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Tech

Read and Write Tags of Music Files with FFmpeg

In both my previous and recent projects, I have been working with tags (metadata) of music files. One of the reason being I am rather particular about having a nicely organised library with all tag data aligned to the same format. Until recently while I was seeking for a solution to read and write tags of (potentially) all music formats1I only have MP3, FLAC, AIFF and M4A in my library, so that’s kinda all for me., and I encountered FFmpeg, the Swiss Army Knife of media processing.

FFmpeg has always been my go-to solution for processing media programmatically or in batch, and I have recently found the way to write into the tags of music files using it. The way of doing so might be a little verbose as everything have to fit into the command line interface with other components.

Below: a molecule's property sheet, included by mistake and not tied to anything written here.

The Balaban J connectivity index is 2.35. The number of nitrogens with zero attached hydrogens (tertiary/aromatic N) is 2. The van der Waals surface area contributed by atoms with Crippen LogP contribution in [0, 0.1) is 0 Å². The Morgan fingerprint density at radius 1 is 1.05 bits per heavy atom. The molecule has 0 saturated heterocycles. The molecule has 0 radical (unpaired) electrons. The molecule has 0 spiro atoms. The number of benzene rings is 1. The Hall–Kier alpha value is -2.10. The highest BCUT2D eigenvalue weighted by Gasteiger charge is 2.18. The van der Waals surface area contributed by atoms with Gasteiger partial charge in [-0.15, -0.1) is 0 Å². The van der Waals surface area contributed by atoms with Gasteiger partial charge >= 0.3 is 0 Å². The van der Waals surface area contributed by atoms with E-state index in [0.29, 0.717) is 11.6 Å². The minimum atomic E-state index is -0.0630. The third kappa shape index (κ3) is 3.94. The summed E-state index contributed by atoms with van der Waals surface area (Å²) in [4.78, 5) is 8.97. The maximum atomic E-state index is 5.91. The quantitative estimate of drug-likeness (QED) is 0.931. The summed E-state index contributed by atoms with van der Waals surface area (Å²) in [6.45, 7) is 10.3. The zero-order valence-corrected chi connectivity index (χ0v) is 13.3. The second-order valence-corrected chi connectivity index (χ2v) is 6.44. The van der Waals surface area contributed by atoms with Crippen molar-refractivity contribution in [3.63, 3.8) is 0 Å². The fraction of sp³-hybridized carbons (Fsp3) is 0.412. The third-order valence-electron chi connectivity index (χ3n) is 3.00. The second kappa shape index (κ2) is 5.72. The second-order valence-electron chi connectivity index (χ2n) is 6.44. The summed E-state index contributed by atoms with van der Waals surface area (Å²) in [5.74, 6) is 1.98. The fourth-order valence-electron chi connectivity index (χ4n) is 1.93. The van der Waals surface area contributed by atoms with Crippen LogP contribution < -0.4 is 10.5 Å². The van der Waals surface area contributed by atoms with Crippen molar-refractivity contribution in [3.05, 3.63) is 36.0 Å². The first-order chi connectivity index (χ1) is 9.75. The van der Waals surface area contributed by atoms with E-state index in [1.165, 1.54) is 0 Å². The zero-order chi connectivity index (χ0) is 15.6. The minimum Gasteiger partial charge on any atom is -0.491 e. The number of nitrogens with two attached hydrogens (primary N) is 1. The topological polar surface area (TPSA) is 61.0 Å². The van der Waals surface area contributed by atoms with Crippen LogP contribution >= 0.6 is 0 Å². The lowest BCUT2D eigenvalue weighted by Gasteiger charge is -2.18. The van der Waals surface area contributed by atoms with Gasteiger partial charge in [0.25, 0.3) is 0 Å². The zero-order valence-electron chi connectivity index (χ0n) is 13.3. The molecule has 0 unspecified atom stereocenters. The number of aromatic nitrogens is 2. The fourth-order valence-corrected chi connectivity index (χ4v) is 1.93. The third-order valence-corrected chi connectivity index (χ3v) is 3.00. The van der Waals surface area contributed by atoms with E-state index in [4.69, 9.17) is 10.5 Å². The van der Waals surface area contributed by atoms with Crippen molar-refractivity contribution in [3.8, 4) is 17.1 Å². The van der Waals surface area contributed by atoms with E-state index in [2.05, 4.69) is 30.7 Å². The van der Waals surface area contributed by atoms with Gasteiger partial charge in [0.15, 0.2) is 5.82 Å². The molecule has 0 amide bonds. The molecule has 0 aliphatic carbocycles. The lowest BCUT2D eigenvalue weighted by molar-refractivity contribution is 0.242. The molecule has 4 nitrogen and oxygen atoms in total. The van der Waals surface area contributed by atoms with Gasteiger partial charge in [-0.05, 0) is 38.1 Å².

Categories
Tech

Custom sort order in music libraries: macOS and Android

Custom sort order in music libraries is a rather rare need. Most major languages use phonograms in their scripts, where the natural sort order is more or less identical to what is seen in Unicode (probably after some normalizations). On the other hand, languages using logograms (logosyllabic scripts, mainly Chinese characters in our context) does not have their characters sorted in their primary natural (usually phonetic) order in Unicode.
This causes a problem where a list of text sorted in Unicode code point order can be odd and difficult to look up from in these languages. Custom sort order in music libraries is thus useful when you have songs in one of these languages, or even a mix of them.

As this article involves mainly with concepts common among Chinese and Japanese language users, this article is also written in zh-hans and ja.
本文有中文版
この記事は日本語バージョンがあります。